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Data Center

Data Centers are simply centralized locations where computing and networking equipment is concentrated for the purpose of collecting, storing, processing, distributing or allowing access to large amounts of data. They have existed in one form or another since the advent of computers.[1]


History of Data Centers[2]
Data Centers have their roots in the huge computer rooms of the 1940s, typified by ENIAC, one of the earliest examples of a data center. Early computer systems, complex to operate and maintain, required a special environment in which to operate. Many cables were necessary to connect all the components, and methods to accommodate and organize these were devised such as standard racks to mount equipment, raised floors, and cable trays (installed overhead or under the elevated floor). A single mainframe required a great deal of power, and had to be cooled to avoid overheating. Security became important – computers were expensive, and were often used for military purposes. Basic design-guidelines for controlling access to the computer room were therefore devised.

During the boom of the microcomputer industry, and especially during the 1980s, users started to deploy computers everywhere, in many cases with little or no care about operating requirements. However, as information technology (IT) operations started to grow in complexity, organizations grew aware of the need to control IT resources. The advent of Unix from the early 1970s led to the subsequent proliferation of freely available Linux-compatible PC operating-systems during the 1990s. These were called "servers", as timesharing operating systems like Unix rely heavily on the client-server model to facilitate sharing unique resources between multiple users. The availability of inexpensive networking equipment, coupled with new standards for network structured cabling, made it possible to use a hierarchical design that put the servers in a specific room inside the company. The use of the term "data center", as applied to specially designed computer rooms, started to gain popular recognition about this time.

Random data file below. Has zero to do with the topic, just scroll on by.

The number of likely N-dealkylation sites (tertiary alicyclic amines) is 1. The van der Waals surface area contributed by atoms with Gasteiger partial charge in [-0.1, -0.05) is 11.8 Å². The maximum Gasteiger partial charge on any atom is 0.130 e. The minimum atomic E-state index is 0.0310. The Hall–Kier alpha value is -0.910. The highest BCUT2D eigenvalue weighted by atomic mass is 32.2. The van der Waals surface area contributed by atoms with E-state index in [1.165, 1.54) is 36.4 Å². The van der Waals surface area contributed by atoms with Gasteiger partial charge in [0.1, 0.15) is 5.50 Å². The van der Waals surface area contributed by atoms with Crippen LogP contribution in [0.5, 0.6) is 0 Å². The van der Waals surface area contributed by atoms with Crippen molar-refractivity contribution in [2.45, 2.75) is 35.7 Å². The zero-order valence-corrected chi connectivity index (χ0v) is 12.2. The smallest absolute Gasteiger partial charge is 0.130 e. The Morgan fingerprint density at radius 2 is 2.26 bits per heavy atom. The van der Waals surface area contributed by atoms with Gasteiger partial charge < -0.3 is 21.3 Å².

The boom of data centers came during the dot-com bubble of 1997–2000. Companies needed fast Internet connectivity and non-stop operation to deploy systems and to establish a presence on the Internet. Installing such equipment was not viable for many smaller companies. Many companies started building very large facilities, called Internet data centers (IDCs), which provide enhanced capabilities, such as crossover backup: "If a Bell Atlantic line is cut, we can transfer them to ... to minimize the time of outage."

The term cloud data centers (CDCs) has been used. Data centers typically cost a lot to build and to maintain. Increasingly, the division of these terms has almost disappeared and they are being integrated into the term "data center".


See Also

Data
Data Access
Data Analysis
Data Analytics
Data Architecture
Data Asset Framework (DAF)
Data Buffer
Data Center
Data Center Infrastructure
Data Center Infrastructure Management (DCIM)
Data Cleansing
Data Collection
Data Compatibility
Data Consolidation
Data Deduplication
Data Delivery Platform (DDP)
Data Description (Definition) Language (DDL)
Data Dictionary
Data Discovery
Data Driven Organization
Data Element
Data Enrichment
Data Entry
Data Federation
Data Flow Diagram
Data Governance
Data Health Check
Data Hierarchy
Data Independence
Data Integration
Data Integration Framework (DIF)
Data Integrity
Data Island
Data Item
Data Lake
Data Life Cycle
Data Lineage
Data Loss Prevention (DLP)
Data Management
Data Migration
Data Minimization
Data Mining
Data Model
Data Modeling
Data Monitoring
Data Munging
Data Portability
Data Preparation
Data Presentation Architecture
Data Processing
Data Profiling
Data Proliferation
Data Propagation
Data Protection Act
Data Prototyping
Data Quality
Data Quality Assessment (DQA)
Data Quality Dimension
Data Quality Standard
Data Reconciliation
Data Reference Model (DRM)
Data Science
Data Security
Data Stewardship
Data Structure
Data Structure Diagram
Data Suppression
Data Transformation
Data Validation
Data Value Chain
Data Vault Modeling
Data Virtualization
Data Visualization
Data Warehouse
Data Wrangling
Data and Information Reference Model (DRM)
Data as a Service (DaaS)
Database (DB)
Database Design
Database Design Methodology
Database Management System (DBMS)
Database Marketing
Database Schema
Database System


References

  1. Defining Data Center How Stuff Works
  2. History of Data Centers Wikipedia